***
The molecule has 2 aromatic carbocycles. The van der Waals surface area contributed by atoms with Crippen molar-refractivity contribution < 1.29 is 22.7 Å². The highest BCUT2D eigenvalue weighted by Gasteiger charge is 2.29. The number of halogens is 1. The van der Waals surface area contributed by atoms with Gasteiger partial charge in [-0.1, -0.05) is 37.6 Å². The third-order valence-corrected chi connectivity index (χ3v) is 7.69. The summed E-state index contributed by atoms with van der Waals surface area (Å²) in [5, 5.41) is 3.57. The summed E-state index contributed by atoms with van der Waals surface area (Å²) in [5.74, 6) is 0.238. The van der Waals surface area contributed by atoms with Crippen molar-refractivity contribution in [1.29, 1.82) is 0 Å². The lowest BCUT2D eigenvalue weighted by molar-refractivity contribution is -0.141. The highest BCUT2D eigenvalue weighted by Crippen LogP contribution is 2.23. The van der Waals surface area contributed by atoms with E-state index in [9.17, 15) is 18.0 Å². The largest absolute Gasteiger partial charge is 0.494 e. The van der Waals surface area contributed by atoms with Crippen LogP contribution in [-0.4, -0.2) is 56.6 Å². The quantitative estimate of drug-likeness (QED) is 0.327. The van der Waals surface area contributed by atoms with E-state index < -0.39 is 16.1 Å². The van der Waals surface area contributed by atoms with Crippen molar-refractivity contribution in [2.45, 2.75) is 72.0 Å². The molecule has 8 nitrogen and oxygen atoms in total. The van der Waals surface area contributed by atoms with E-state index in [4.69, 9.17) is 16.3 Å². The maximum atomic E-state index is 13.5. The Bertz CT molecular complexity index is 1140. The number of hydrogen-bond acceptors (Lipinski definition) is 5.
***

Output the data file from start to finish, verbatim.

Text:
The molecule has 2 aromatic carbocycles. The van der Waals surface area contributed by atoms with Crippen molar-refractivity contribution < 1.29 is 22.7 Å². The highest BCUT2D eigenvalue weighted by Gasteiger charge is 2.29. The number of halogens is 1. The van der Waals surface area contributed by atoms with Gasteiger partial charge in [-0.1, -0.05) is 37.6 Å². The third-order valence-corrected chi connectivity index (χ3v) is 7.69. The summed E-state index contributed by atoms with van der Waals surface area (Å²) in [5, 5.41) is 3.57. The summed E-state index contributed by atoms with van der Waals surface area (Å²) in [5.74, 6) is 0.238. The van der Waals surface area contributed by atoms with Crippen molar-refractivity contribution in [1.29, 1.82) is 0 Å². The lowest BCUT2D eigenvalue weighted by molar-refractivity contribution is -0.141. The highest BCUT2D eigenvalue weighted by Crippen LogP contribution is 2.23. The van der Waals surface area contributed by atoms with E-state index in [9.17, 15) is 18.0 Å². The largest absolute Gasteiger partial charge is 0.494 e. The van der Waals surface area contributed by atoms with Crippen LogP contribution in [-0.4, -0.2) is 56.6 Å². The quantitative estimate of drug-likeness (QED) is 0.327. The van der Waals surface area contributed by atoms with E-state index < -0.39 is 16.1 Å². The van der Waals surface area contributed by atoms with Crippen molar-refractivity contribution in [2.45, 2.75) is 72.0 Å². The molecule has 8 nitrogen and oxygen atoms in total. The van der Waals surface area contributed by atoms with E-state index in [4.69, 9.17) is 16.3 Å². The maximum atomic E-state index is 13.5. The Bertz CT molecular complexity index is 1140. The number of hydrogen-bond acceptors (Lipinski definition) is 5.